Give specific examples from the book that show how the adults contribute to Pecola's self hatred.

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The two adults who contribute the most to Pecola's negative self-image are, unfortunately, her parents.

Her mother, Pauline, had internalized a view of herself as ugly long before she was married or given birth to Pecola. In general, Pauline has adopted a then-prominent view that light skin was more attractive and that dark-skinned blacks were ugly. Suffering from an untreated childhood injury to her foot, another factor in judging herself unattractive, Pauline initially finds positive meaning through her sexual relationship and then marriage to Cholly. When Pecola is born dark-skinned, Pauline transfers her negativity from herself to her child.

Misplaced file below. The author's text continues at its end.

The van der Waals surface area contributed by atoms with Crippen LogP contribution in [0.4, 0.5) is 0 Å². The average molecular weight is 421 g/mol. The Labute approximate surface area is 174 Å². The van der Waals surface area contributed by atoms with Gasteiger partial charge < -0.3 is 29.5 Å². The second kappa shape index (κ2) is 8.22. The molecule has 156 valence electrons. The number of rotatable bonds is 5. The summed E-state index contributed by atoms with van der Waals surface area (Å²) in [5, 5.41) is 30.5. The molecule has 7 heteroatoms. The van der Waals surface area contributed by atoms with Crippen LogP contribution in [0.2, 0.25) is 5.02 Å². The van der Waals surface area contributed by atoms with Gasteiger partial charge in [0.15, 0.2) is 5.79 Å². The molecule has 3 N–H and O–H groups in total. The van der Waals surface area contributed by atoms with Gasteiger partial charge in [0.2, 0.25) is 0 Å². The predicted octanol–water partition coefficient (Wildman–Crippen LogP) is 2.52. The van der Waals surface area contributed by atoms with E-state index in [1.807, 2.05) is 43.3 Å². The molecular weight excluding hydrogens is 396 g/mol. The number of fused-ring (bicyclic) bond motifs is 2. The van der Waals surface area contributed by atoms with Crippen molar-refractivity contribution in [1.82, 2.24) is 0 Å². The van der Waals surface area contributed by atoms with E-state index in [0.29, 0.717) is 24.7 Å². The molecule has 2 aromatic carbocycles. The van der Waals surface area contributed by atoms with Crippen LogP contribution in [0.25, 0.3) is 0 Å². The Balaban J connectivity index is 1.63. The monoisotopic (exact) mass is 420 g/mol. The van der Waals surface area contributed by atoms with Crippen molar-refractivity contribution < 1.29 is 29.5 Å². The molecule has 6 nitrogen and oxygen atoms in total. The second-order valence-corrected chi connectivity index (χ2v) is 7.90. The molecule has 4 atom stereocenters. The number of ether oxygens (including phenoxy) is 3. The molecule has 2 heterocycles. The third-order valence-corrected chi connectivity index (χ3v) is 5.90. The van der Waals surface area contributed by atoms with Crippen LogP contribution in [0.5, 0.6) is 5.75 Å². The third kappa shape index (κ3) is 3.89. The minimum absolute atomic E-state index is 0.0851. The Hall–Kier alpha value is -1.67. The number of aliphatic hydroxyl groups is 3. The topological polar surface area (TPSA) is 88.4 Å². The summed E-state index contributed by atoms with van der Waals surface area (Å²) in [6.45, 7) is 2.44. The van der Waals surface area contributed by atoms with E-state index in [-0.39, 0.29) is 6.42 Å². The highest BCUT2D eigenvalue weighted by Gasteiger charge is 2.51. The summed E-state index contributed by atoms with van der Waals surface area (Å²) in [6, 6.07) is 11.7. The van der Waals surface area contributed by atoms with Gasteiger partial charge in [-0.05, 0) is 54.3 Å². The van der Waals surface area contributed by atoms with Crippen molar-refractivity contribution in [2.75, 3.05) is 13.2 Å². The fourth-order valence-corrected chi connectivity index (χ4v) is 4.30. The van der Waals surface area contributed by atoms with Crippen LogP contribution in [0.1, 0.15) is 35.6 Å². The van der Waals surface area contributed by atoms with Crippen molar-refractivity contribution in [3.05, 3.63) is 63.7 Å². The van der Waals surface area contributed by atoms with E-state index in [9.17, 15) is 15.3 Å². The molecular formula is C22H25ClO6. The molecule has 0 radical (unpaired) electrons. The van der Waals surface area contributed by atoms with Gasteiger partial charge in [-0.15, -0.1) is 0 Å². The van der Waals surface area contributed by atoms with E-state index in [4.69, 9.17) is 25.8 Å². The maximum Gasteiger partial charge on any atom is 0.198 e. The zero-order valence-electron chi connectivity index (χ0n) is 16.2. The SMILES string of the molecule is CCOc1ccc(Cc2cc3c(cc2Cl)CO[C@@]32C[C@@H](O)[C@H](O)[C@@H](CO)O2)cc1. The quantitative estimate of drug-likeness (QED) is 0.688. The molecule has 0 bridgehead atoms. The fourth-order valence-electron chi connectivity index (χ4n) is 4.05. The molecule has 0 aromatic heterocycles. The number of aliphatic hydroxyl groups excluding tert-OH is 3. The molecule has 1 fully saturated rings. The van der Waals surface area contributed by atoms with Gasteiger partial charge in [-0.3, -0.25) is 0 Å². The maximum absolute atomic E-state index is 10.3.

Pecola's father, Cholly, is an emotionally immature, self-centered, irresponsible man. His narcissism and confusion of sexual desire for love prove a lethal combination. While his rape of his own daughter is despicable enough, afterward when she becomes pregnant he does not help her or protect her from the town's censure. Although Pauline's neglect of and hostility to her daughter cause lasting psychological damage, it is Cholly's sexual abuse that ultimately pushes Pecola over the edge.

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